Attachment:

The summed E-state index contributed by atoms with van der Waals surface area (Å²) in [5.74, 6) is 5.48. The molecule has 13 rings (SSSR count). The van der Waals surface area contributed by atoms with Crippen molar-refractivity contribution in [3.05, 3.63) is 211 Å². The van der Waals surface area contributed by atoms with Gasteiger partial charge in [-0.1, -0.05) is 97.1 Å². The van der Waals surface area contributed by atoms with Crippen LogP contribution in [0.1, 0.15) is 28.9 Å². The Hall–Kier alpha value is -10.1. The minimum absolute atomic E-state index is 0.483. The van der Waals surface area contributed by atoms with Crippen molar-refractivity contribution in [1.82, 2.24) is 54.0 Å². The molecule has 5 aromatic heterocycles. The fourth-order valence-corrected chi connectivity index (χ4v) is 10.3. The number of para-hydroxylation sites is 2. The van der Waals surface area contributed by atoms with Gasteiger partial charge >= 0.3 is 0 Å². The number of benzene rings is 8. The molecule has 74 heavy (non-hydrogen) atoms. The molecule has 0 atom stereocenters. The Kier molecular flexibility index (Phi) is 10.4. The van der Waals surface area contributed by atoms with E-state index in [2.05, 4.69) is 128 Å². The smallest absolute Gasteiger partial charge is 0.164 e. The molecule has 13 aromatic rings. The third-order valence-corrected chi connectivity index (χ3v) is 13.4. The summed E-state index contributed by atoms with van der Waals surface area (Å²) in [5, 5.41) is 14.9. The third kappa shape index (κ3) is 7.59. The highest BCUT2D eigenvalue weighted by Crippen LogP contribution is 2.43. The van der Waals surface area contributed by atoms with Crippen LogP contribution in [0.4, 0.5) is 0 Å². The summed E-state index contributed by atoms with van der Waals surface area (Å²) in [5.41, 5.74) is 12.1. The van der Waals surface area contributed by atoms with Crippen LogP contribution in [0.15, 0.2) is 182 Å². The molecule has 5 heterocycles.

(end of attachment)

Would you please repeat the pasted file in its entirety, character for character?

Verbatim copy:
The summed E-state index contributed by atoms with van der Waals surface area (Å²) in [5.74, 6) is 5.48. The molecule has 13 rings (SSSR count). The van der Waals surface area contributed by atoms with Crippen molar-refractivity contribution in [3.05, 3.63) is 211 Å². The van der Waals surface area contributed by atoms with Gasteiger partial charge in [-0.1, -0.05) is 97.1 Å². The van der Waals surface area contributed by atoms with Crippen LogP contribution in [0.1, 0.15) is 28.9 Å². The Hall–Kier alpha value is -10.1. The minimum absolute atomic E-state index is 0.483. The van der Waals surface area contributed by atoms with Crippen molar-refractivity contribution in [1.82, 2.24) is 54.0 Å². The molecule has 5 aromatic heterocycles. The fourth-order valence-corrected chi connectivity index (χ4v) is 10.3. The number of para-hydroxylation sites is 2. The van der Waals surface area contributed by atoms with Gasteiger partial charge >= 0.3 is 0 Å². The number of benzene rings is 8. The molecule has 74 heavy (non-hydrogen) atoms. The molecule has 0 atom stereocenters. The Kier molecular flexibility index (Phi) is 10.4. The van der Waals surface area contributed by atoms with E-state index in [2.05, 4.69) is 128 Å². The smallest absolute Gasteiger partial charge is 0.164 e. The molecule has 13 aromatic rings. The third-order valence-corrected chi connectivity index (χ3v) is 13.4. The summed E-state index contributed by atoms with van der Waals surface area (Å²) in [5, 5.41) is 14.9. The third kappa shape index (κ3) is 7.59. The highest BCUT2D eigenvalue weighted by Crippen LogP contribution is 2.43. The van der Waals surface area contributed by atoms with Crippen LogP contribution in [0.4, 0.5) is 0 Å². The summed E-state index contributed by atoms with van der Waals surface area (Å²) in [5.41, 5.74) is 12.1. The van der Waals surface area contributed by atoms with Crippen LogP contribution in [0.15, 0.2) is 182 Å². The molecule has 5 heterocycles.